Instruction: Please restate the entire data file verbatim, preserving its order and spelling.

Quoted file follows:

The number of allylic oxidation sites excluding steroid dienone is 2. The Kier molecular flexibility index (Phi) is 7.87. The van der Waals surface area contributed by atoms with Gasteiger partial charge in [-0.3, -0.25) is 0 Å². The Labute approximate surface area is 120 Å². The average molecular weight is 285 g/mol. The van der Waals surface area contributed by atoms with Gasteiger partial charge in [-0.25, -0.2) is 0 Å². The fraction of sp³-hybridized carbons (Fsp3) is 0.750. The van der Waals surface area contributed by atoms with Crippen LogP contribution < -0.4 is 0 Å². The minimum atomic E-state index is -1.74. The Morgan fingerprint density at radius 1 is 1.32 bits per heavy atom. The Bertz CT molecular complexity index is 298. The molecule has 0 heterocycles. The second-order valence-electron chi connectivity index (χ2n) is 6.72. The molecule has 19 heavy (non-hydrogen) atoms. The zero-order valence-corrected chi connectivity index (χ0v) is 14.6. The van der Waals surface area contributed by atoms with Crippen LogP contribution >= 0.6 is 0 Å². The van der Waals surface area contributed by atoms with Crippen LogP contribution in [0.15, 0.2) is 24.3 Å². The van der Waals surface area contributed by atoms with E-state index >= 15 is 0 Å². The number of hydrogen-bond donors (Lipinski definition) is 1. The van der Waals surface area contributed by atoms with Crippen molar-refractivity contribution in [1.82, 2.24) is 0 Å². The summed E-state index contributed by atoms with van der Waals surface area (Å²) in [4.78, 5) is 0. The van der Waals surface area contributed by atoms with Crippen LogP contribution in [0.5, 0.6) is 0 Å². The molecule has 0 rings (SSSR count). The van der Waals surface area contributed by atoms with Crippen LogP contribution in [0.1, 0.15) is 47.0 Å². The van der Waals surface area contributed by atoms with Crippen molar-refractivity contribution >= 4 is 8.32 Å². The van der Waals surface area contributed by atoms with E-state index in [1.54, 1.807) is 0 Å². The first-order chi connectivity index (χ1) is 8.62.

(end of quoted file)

The number of allylic oxidation sites excluding steroid dienone is 2. The Kier molecular flexibility index (Phi) is 7.87. The van der Waals surface area contributed by atoms with Gasteiger partial charge in [-0.3, -0.25) is 0 Å². The Labute approximate surface area is 120 Å². The average molecular weight is 285 g/mol. The van der Waals surface area contributed by atoms with Gasteiger partial charge in [-0.25, -0.2) is 0 Å². The fraction of sp³-hybridized carbons (Fsp3) is 0.750. The van der Waals surface area contributed by atoms with Crippen LogP contribution < -0.4 is 0 Å². The minimum atomic E-state index is -1.74. The Morgan fingerprint density at radius 1 is 1.32 bits per heavy atom. The Bertz CT molecular complexity index is 298. The molecule has 0 heterocycles. The second-order valence-electron chi connectivity index (χ2n) is 6.72. The molecule has 19 heavy (non-hydrogen) atoms. The zero-order valence-corrected chi connectivity index (χ0v) is 14.6. The van der Waals surface area contributed by atoms with Crippen LogP contribution >= 0.6 is 0 Å². The van der Waals surface area contributed by atoms with Crippen LogP contribution in [0.15, 0.2) is 24.3 Å². The van der Waals surface area contributed by atoms with E-state index >= 15 is 0 Å². The number of hydrogen-bond donors (Lipinski definition) is 1. The van der Waals surface area contributed by atoms with Crippen molar-refractivity contribution in [1.82, 2.24) is 0 Å². The summed E-state index contributed by atoms with van der Waals surface area (Å²) in [4.78, 5) is 0. The van der Waals surface area contributed by atoms with Crippen LogP contribution in [0.5, 0.6) is 0 Å². The molecule has 0 rings (SSSR count). The van der Waals surface area contributed by atoms with Crippen LogP contribution in [0.1, 0.15) is 47.0 Å². The van der Waals surface area contributed by atoms with Crippen molar-refractivity contribution >= 4 is 8.32 Å². The van der Waals surface area contributed by atoms with E-state index in [1.54, 1.807) is 0 Å². The first-order chi connectivity index (χ1) is 8.62.